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Gas Draw Season Nears an End as Summer Season Approaches


Natural gas storage inventories decreased 36 Bcf for the week ending March 22, according to the EIA’s weekly report. This draw is slightly above the market expectation, which was an inventory decrease of 32 Bcf.

Working gas storage inventories now sit at 1.107 Tcf, which is 285 Bcf below inventories at the same time last year and 551 Bcf below the five-year average.

At the time of this writing, the May 2019 contract was trading at $2.726/MMBtu, $0.007 above yesterday’s close of $2.719/MMBtu. The April 2019 contract closed on Wednesday at $2.713/MMBtu.

As April approaches and the winter season comes to an end, storage draws are ending as well — unlike in 2018, when withdrawals were reported through most of April. According to the current ICE Financial Weekly Index report, injections are expected to be reported for the next two weeks. Increased production year-over-year is expected to be a key factor in helping offset the inventory deficit to the five-year average. However, other factors, such as weather, will play a large role throughout the summer in overcoming the deficit.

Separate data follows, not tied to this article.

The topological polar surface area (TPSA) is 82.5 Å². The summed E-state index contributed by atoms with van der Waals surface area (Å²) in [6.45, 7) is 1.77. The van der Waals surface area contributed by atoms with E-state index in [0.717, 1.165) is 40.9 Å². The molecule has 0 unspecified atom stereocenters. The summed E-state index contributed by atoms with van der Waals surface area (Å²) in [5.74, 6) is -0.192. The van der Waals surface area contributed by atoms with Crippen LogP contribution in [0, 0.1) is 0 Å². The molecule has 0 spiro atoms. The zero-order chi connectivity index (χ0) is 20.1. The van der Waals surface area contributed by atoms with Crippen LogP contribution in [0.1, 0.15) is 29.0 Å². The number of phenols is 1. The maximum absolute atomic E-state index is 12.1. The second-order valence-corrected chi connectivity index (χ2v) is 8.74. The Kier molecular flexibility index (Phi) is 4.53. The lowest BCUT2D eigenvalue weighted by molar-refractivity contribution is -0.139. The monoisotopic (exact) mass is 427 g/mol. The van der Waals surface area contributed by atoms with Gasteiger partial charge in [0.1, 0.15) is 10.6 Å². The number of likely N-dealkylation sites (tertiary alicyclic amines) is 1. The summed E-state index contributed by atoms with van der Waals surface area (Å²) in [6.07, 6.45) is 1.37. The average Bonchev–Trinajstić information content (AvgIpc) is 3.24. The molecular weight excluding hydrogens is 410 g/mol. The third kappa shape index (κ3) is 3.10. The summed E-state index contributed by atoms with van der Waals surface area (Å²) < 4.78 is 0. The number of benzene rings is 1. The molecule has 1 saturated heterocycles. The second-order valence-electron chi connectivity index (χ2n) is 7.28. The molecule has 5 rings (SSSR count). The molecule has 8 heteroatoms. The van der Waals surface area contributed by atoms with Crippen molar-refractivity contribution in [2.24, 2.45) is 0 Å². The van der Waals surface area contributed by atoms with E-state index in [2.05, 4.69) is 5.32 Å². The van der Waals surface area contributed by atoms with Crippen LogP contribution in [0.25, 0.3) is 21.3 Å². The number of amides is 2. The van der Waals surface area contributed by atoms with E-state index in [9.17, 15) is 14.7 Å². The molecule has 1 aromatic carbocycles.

See the chart below for projections of the end-of-season storage inventories as of April 1, the end of the withdrawal season.

This Week in Fundamentals

The summary below is based on Bloomberg’s flow data and DI analysis for the week ending March 28, 2019.


  • Dry gas production increased 0.90 Bcf/d on the week. Increases in the South Central/Gulf (+0.45 Bcf/d) and Mountain (+0.51 Bcf/d) regions drove the gains. Within the South Central/Gulf region, gains were mainly spread across Louisiana (+0.27 Bcf/d) and Texas (+0.19 Bcf/d). The Mountain region showed gains in Colorado (+0.21 Bcf/d), New Mexico (+0.18 Bcf/d), and North Dakota (+0.10 Bcf/d).
  • Canadian net imports decreased 0.48 Bcf/d on the week. Import decreases were seen across the Midwest and Pacific regions.


  • Domestic natural gas demand decreased 4.80 Bcf/d week-over-week. Res/Com demand decreased 3.51 Bcf/d week-over-week, while Power and Industrial demand increased 0.60 Bcf/d and 0.63 Bcf/d, respectively.
  • LNG exports decreased 1.37 Bcf/d, mainly due to maintenance at Sabine Pass. Mexican exports fell 0.03 Bcf/d on the week.

Total supply is up 0.43 Bcf/d, while total demand decreased 3.46 Bcf/d week over week. The EIA is expected to report the first injection of the season next week, with the ICE Financial Weekly Index report currently expecting an injection of 13 Bcf. Last year, the same week saw a draw of 29 Bcf; the five-year average is 14 Bcf.

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